I stared some more, perhaps for two or three minutes straight. Ever observe something so long, so closely, so focused, that your peripheral vision kinda fades, at least from your conscious awareness? That’s the way I was staring. And every three or four breaths He seemed to adjust Himself ever so slightly, maybe moving a shoulder up an inch or so and twisting His torso ever so slightly, maybe to relieve some of the agonizing pressure from the nails in His feet.

Now, the caveat: last night I only got four-and-a-half hours sleep. I had to drink a can of Diet Coke for the caffeine to stay awake through lunchtime. The night before I got just four hours. I haven’t been sleeping well for at least two weeks. So I am horribly, terribly sleep-deprived. I’m yawning as I write this, and it’s only ten in the morning. Plus the stress of paying bills and an uncertain future is quickly reaching critical mass. So the most likely explanation of this is that it was a minor hallucination induced by sleep deprivation and an intense desire to see something … unusually weird.

Either that, or it was an acid flashback. (I kid, I kid.) (Or do I?)

Tuesday, October 18, 2011

Killing Lincoln

© 2011 by Bill O'Reilly and Martin Dugard

First, let’s acknowledge the elephant in the room. I can review this book without commenting on O’Reilly and his Fox News show, and I intend to do so.

I’m not sure what I was expecting when I began reading Killing Lincoln. As an armchair historian, I pick and chose what I’m interested in (often, something beyond me chooses this interest). While I spent a great deal of time and read a good many books about the Kennedy assassination, of Lincoln’s murder I realized I was shockingly uninformed. I knew John Wilkes Booth killed Lincoln in Ford’s Theater and was himself killed in a barn some days later somewhere else. That’s it. I was aware of Seward as a member of Lincoln’s cabinet (“Seward’s folly” being the purchase of Alaska) but I could not name another, save for Vice President Johnson. I didn’t know Seward was also attacked the night Lincoln was assassinated. True, I did read Lincoln by Gore Vidal about six or seven years ago, but, not particularly liking that ugly book, I forgot most of it.

My gut is trying to form a conclusion something like this: (ahem!) Killing Lincoln is a surprisingly great read if it’s what you’re looking for; if it’s not, it’s a somewhat embarrassing disappointment.


Perhaps the best way I can focus this wishy-washy statement (I mean, c’mon – wouldn’t that conclusion apply to every single book you’ve ever read?) is to take it apart.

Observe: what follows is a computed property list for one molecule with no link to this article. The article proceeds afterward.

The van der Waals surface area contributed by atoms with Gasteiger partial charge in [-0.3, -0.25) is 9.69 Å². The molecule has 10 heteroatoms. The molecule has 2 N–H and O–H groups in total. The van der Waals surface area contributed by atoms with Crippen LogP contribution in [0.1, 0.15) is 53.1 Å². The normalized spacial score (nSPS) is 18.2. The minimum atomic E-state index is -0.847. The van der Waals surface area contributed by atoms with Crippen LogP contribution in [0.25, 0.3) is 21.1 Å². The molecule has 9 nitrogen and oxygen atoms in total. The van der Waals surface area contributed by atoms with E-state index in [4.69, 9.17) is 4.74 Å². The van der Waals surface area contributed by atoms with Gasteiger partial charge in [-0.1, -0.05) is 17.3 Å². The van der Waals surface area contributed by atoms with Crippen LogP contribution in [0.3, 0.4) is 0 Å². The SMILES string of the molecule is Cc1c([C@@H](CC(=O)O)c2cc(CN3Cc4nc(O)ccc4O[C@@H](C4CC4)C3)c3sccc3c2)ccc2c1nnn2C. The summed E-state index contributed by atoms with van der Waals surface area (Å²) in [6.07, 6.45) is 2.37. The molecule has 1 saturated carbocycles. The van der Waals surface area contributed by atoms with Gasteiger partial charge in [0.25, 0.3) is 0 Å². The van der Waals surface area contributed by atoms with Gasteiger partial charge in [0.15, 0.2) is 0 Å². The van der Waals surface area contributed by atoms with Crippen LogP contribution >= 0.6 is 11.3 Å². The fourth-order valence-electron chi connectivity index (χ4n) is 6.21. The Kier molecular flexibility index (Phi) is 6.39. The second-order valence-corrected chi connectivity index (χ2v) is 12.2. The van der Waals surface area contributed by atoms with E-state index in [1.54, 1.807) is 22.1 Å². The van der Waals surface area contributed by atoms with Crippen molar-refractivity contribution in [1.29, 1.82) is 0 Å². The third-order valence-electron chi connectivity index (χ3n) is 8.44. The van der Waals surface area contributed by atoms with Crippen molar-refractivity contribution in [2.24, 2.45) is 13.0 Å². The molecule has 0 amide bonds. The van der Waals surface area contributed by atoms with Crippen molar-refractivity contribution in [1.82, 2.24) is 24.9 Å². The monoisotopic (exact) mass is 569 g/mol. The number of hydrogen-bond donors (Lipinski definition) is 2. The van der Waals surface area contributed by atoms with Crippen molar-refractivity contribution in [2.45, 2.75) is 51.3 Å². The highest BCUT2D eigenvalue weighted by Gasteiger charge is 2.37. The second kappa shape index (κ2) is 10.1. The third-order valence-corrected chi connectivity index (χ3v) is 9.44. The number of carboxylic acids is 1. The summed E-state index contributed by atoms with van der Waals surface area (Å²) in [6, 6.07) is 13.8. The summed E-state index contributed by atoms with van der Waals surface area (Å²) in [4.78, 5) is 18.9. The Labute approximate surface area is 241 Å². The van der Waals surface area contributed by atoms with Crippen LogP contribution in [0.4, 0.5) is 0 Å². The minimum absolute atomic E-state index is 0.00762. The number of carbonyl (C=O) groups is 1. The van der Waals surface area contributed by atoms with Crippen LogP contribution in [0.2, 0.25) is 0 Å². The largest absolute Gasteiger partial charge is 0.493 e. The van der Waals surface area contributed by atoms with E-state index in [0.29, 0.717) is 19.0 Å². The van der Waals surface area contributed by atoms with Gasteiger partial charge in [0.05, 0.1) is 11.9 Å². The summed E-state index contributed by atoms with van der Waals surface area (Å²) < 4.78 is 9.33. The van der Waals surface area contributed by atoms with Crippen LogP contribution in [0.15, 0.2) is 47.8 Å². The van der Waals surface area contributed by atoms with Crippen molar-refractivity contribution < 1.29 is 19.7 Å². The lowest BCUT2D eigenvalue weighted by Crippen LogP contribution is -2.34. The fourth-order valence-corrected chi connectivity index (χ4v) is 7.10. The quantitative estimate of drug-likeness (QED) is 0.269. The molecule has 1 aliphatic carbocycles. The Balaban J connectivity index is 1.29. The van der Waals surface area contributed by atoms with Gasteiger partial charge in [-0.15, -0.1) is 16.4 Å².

Killing Lincoln is purposefully written as a fast-paced novel, like a police procedural thrown into a time machine, the historical thriller’s historical thriller. Most of the verbiage is in the present tense to create tension and a “caught-up-in-the-moment” vibe. If you’ve ever watched O’Reilly on teevee, the book reads a lot like Bill bloviates. Or at least that’s the voice I heard in my head as the pages turned. If you can make peace with this style of writing, Killing Lincoln is, hands-down, a great, well-written and well-executed work.

If you’re looking for a seven-hundred scholarly analysis of the societal and political factors that ripped asunder Washington DC in April of 1865 and drove a vain, self-centered and arguably looney actor to assassinate a wildly divisive president, you’ll be disappointed. And embarrassingly so, because Killing Lincoln takes an A Current Affair approach comparatively speaking. Especially since a typical sentence as “Lincoln left for the theater at 8:30 in the evening” becomes “the man with eleven hours left to live leaves for the theater at 8:30 this night.”

While I do like the scholarly approach, my book has to be readable. What surprised me is how much of the latter style O’Reilly and Dugard mix into the former. With every turn of the page, I learned something new, something interesting. Killing Lincoln begins with the final week of the Civil War. Personalities such as Lee and Grant become fully fleshed out. How much of Grant that I thought I knew turned out to be pure caricature! The violence of the conflict really hits home, as does the toll it takes on Lincoln. The second third details the, er, details of the assassination, almost minute-by-minute. But instead of becoming kinda dull and clinical (as I’ve encountered with such JFK timelines), the authors keep it suspenseful and close to home.

The final third of the Killing Lincoln was by far my favorite. John Wilkes Booth truly was a repulsive man beneath an oily and shallow outer persona, and being so has much in common with the worse of the anti-American American celebrities mouthing off out there. So I was interested in his fate, as well as those of his conspirators. (The Lincoln assassination was a conspiracy. Though how far in extent remains debated to this day.) Suffice it to say that Booth suffered, physically and mentally, during his final dozen days on earth. Particularly so since instead of being hailed the conquering hero, he realized, via newspapers brought to him while hiding out in the swamps, that he’d become the most vilified man in America, a hated, hunted and friendless man. It felt that there was some sort of justice in the cosmic scales meted out on this physical plane of existence.

I recommend it. In fact, my stepfather is currently reading it, and when he’s done, I’m give it to the wife. It’s a quick and riveting read. My grade: solid A.

Monday, October 17, 2011

The Name of the Rose

With the exception of The Lord of the Rings, no other book has a greater association for me with the place that I’ve read it than Umberto Eco’s The Name of the Rose. Vividly do I recall those brisk fall nights I’d trek over to the college library, secure an isolated seat among the islands of privacy-walled desks, and hunker down for a two-hour reading session. Then, under cloudless moonlit nights, the crisp air swirling brown leaves about the labyrinth walkways leading back to my dorm, I’d hurry back, the 500-page hardcover nestled securely under arm. Already thinking about tomorrow night’s reading ... once I got tomorrow’s classes and cafeteria runs and homework and tests, studying and socializing out of the way.